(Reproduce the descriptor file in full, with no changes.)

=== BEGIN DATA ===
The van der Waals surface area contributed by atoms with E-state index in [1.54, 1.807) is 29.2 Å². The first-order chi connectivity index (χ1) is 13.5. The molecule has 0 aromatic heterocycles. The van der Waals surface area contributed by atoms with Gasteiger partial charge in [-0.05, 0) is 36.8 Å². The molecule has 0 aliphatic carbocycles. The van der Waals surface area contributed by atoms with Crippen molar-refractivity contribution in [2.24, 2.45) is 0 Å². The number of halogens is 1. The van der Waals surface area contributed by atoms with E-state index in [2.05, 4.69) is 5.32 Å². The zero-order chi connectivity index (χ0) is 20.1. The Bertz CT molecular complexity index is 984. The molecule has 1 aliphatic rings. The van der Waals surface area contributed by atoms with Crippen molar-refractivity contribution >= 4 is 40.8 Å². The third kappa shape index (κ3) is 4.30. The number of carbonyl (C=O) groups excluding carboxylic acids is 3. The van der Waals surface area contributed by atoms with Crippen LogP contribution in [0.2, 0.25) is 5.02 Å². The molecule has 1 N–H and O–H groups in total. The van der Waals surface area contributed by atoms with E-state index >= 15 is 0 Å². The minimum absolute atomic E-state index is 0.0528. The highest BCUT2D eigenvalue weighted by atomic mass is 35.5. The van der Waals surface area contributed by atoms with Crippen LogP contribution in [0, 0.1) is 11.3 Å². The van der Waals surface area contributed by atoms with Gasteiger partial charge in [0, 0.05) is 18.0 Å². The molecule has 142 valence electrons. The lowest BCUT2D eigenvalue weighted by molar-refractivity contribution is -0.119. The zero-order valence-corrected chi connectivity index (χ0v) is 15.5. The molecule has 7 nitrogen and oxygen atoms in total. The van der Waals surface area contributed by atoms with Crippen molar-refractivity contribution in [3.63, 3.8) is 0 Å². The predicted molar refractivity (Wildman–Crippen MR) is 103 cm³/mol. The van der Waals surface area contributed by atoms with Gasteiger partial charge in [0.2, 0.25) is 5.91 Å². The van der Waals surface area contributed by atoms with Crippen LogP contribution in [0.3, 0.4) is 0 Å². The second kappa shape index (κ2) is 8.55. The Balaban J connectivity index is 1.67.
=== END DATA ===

The van der Waals surface area contributed by atoms with E-state index in [1.54, 1.807) is 29.2 Å². The first-order chi connectivity index (χ1) is 13.5. The molecule has 0 aromatic heterocycles. The van der Waals surface area contributed by atoms with Gasteiger partial charge in [-0.05, 0) is 36.8 Å². The molecule has 0 aliphatic carbocycles. The van der Waals surface area contributed by atoms with Crippen molar-refractivity contribution in [2.24, 2.45) is 0 Å². The number of halogens is 1. The van der Waals surface area contributed by atoms with E-state index in [2.05, 4.69) is 5.32 Å². The zero-order chi connectivity index (χ0) is 20.1. The Bertz CT molecular complexity index is 984. The molecule has 1 aliphatic rings. The van der Waals surface area contributed by atoms with Crippen molar-refractivity contribution >= 4 is 40.8 Å². The third kappa shape index (κ3) is 4.30. The number of carbonyl (C=O) groups excluding carboxylic acids is 3. The van der Waals surface area contributed by atoms with Crippen LogP contribution in [0.2, 0.25) is 5.02 Å². The molecule has 1 N–H and O–H groups in total. The van der Waals surface area contributed by atoms with E-state index >= 15 is 0 Å². The minimum absolute atomic E-state index is 0.0528. The highest BCUT2D eigenvalue weighted by atomic mass is 35.5. The van der Waals surface area contributed by atoms with Crippen LogP contribution in [0, 0.1) is 11.3 Å². The van der Waals surface area contributed by atoms with Gasteiger partial charge in [0, 0.05) is 18.0 Å². The molecule has 142 valence electrons. The lowest BCUT2D eigenvalue weighted by molar-refractivity contribution is -0.119. The zero-order valence-corrected chi connectivity index (χ0v) is 15.5. The molecule has 7 nitrogen and oxygen atoms in total. The van der Waals surface area contributed by atoms with Crippen molar-refractivity contribution in [3.63, 3.8) is 0 Å². The predicted molar refractivity (Wildman–Crippen MR) is 103 cm³/mol. The van der Waals surface area contributed by atoms with Gasteiger partial charge in [0.2, 0.25) is 5.91 Å². The van der Waals surface area contributed by atoms with Crippen LogP contribution in [0.3, 0.4) is 0 Å². The second kappa shape index (κ2) is 8.55. The Balaban J connectivity index is 1.67.